Hemingway’s “The Snows of Kilimanjaro” is a story about a man and hisdying, his relationship to his wife, and his recollections of a troublingexistence. It is also, more importantly, a story about writing. Through thestory of Harry, a deceptive, dying, decaying writer, Hemingway expresses his ownfeelings about writing, as an art, as a means of financial support, and as aninescapable urge. Much criticism has been written about the failures of Harry in”Snows” (although most of it, apparently, is not available in LibraryWest) and most of this is wildly far from understanding the most important ideasHemingway presents.
I will attempt to explain why what has been written is wrongand why what has not been written is fundamental to the story. Several criticshave tried to analogize Harry’s failure to write what he wants to write to hisfailure to achieve the summit of Mt. Kilimanjaro. What they have overlooked,intentionally or not, is that Harry and his wife are not actually trying toclimb the mountain. They have no lofty goals to reach the highest point inAfrica, but are in their position while hunting game. They have gone to Africaon a safari and it is only a happenstance that they are situated at the base ofthe mountain when the story occurs.
Obviously the mountain has significance inthe story, but to view it as a symbol of another one of Harry’s failures is toplace more responsibility on it than Hemingway intended. It has also beenwritten that when Harry comes to realize the summit in his death-dream,Hemingway is absolving him of his failures and granting salvation on theprotagonist in the form of a successful climb. Harry has failed to achieve thatfor which he was striving in life, but in and through death he is able to gainfulfillment. Unfortunately again critics are (intentionally?) ignoring the factthat Harry and Compton do not ever reach the top of Mt. Kilimanjaro.
Harrydreams that this is where he is headed, but Hemingway never has him actuallyarrive there. Instead the reader leaves Harry in an indeterminate state andreturns to the world of the living, albeit sleeping, unnamed wife. Finally, somecritics revel in the pretense that Harry never writes the things about which hemost wants, and is therefore a failure. Harry is the author who cannot bringhimself to write about his past experiences, who cannot capture his sensoryperceptions in language, who cannot summon the ability to do what has made himwho he is. The critic Macdonald goes to great pains to explain that theitalicized portions of the story are the ones about which Harry has alwaysdesired, but never been able, to write.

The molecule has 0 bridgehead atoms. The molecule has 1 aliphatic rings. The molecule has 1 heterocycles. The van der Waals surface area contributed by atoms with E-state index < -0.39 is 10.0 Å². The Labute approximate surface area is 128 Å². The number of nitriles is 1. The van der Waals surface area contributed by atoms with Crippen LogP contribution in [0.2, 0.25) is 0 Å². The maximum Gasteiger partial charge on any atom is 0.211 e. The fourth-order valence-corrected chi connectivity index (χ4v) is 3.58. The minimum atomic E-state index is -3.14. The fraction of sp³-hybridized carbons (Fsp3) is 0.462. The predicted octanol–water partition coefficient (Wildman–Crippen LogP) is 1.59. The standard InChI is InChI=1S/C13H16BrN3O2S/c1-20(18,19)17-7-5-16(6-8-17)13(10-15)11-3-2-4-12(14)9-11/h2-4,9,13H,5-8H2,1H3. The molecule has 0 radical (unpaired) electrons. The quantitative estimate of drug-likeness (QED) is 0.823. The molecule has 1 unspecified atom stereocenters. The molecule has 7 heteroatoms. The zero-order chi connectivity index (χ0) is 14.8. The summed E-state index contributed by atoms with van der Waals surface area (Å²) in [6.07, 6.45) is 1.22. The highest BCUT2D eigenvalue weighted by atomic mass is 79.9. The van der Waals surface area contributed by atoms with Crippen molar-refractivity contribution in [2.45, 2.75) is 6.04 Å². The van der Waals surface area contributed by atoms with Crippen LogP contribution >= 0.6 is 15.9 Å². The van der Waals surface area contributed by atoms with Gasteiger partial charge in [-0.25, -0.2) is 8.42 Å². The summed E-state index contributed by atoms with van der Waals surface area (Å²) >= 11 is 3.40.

Macdonald points out that the italicizedtext is comprised of the experiences which would have made good fiction, hadthey been written. Sadly, Macdonald would have us believe, Harry is never giventhe opportunity to write these stories because he has grown soft, he has lostthe ability to create, he has failed as a writer. Macdonald says that Hemingwayportrays Harry as a man who is a “failed artist” but this is not true. Hemingway portrays Harry as an artist who is struggling with his art, an artthat Hemingway knows intimately. It is, in fact, a struggling which Hemingwayutilizes wonderfully to show just how crippling the loss of one’s muse is to awriter.
He is also able to communicate just how deceptive that muse can be, andhow once that muse infects a writer, he is no longer in control over his craft. Through “The Snows of Kilimanjaro” Hemingway manages to convey themost universal of truths: Text is alive. Once something has been written, allaspects of intentionality are lost. Every word, every phrase carries with it somuch convoluted and inexplicable baggage into any reader’s mind that to try andassume what a writer is trying to write is a supreme exercise in futility. Thebest that can be done is to try and untangle what something means without tryingto project that meaning onto anyone else’s understanding of it.
After all thecritics and professors and students and bathtub readers have gone over whatyou’ve written with their own eyes, all that is left is simply what you haveplaced on the page. Like Frankenstein’s monster, the text, once it leaves theauthor’s pen (pencil, word-processor, computer, dictaphone. . . ), has a lifecompletely unto itself. It can be read but it cannot be altered.
It can beinterpreted, but it cannot be understood. The only reason to view Harry as afailure is because he never writes what he wants to write. The stories, the texthe most desires to write, he fears, will die with him. But what Harry is neverallowed to write, the pieces of “Snows” in italics, is in factwritten. How can Harry be viewed as a failure when what he most desires to writeis, in the end, readable?